You know a function has made it when it is being covered almost daily by mainstream media. Such is the case with Human Resources these days (Bloomberg, The New York Times, The Economist, The Atlantic). We HR leaders have ascended into the limelight.
The main reason for the increased attention is the workplace disruption caused by the pandemic. Many are realizing that we will never return to the way we used to work, and many of us don’t want to.
Organizations who still think they can turn back the clock should heed the research: According to Microsoft’s 2021 Work Trends Index released this March which is based on insights gleaned from 30,000 people in 31 countries, 40 percent of the global workforce is considering leaving their employer this year. When asked how they would prefer to work moving forward, respondents indicated they desire the best of both worlds: 73 percent of workers surveyed want flexible remote work options to continue, while at the same time, 67 percent are craving more in-person time with their teams. That this “best of both worlds” trend is likely to stay is evidenced by recent migration patterns from the cities to the suburbs.
Hybrid is the name of the game for the foreseeable work future.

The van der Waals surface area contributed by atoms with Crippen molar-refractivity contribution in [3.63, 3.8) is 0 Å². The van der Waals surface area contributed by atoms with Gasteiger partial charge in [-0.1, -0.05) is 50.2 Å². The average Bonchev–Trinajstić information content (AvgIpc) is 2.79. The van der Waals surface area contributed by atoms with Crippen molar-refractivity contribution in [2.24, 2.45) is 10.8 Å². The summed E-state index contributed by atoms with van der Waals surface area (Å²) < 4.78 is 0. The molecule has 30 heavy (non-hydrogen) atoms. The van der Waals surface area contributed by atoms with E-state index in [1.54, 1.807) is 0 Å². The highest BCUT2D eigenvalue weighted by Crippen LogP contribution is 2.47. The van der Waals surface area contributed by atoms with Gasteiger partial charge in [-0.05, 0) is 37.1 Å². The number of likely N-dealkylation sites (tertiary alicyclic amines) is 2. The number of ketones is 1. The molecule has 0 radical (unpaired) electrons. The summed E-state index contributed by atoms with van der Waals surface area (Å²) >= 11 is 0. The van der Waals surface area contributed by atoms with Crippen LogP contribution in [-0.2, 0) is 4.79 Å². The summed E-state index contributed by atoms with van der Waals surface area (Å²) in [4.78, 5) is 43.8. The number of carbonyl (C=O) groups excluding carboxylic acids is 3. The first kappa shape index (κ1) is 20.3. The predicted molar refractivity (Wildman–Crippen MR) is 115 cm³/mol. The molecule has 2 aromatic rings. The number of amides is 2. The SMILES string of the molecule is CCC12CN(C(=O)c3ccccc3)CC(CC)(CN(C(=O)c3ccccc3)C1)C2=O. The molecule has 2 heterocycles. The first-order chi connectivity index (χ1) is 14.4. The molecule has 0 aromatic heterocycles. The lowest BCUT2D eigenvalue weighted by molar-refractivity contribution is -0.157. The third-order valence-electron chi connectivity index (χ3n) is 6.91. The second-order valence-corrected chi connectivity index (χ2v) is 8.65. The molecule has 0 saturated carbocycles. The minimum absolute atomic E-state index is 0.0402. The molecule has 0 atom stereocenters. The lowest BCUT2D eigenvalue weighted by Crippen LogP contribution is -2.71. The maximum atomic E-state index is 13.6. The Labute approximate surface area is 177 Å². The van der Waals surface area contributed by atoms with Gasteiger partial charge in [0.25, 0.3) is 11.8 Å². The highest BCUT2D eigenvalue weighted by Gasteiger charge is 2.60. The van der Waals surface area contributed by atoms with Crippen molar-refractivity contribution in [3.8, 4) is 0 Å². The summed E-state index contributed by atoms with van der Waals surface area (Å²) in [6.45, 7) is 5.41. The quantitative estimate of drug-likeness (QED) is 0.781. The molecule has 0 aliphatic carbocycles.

The pandemic has brought us a long overdue workplace transformation and an opportunity for the Human Resources function to drive meaningful change and re-imagine the way we approach work — more human, less corporate drone.
“A thoughtful approach to hybrid work matters. Employees are at an inflection point. The way companies approach the next phase of work — embracing the flexibility people want to retain and learning from the challenges of the past year — will impact who stays, who goes, and who ultimately seeks to join your company.” (Microsoft’s 2021 Work Trends Index)
There are key roles needed to craft the future workplace: Human Resources professionals are the architects of the hybrid framework. Leaders are the designers of their hybrid team environments. And employees are hybrid work co-creators.
HR is being asked to design an entirely new way of working. The old playbook does not serve anymore. An all-co-located or all-distributed model poses much less complexity from an HR perspective than a hybrid model does, but for most companies the benefits outweigh its risks. According to research firm Gartner, opportunities for working in a hybrid model might include: improved performance and engagement, increased effort and productivity, expanded and more diverse talent pools, greater emotional well-being, EVP fulfillment and alignment, reduced commuting costs and carbon footprint, and reduced facility and operating costs.
London Business School Professor Lynda Gratton states in her analysis How to Do Hybrid Right that for a hybrid transformation to succeed, organizations need to “design hybrid work arrangements with individual human concerns in mind, not just institutional ones.”
Never has there been such a profound opportunity to apply human-centered design principles to the world of work.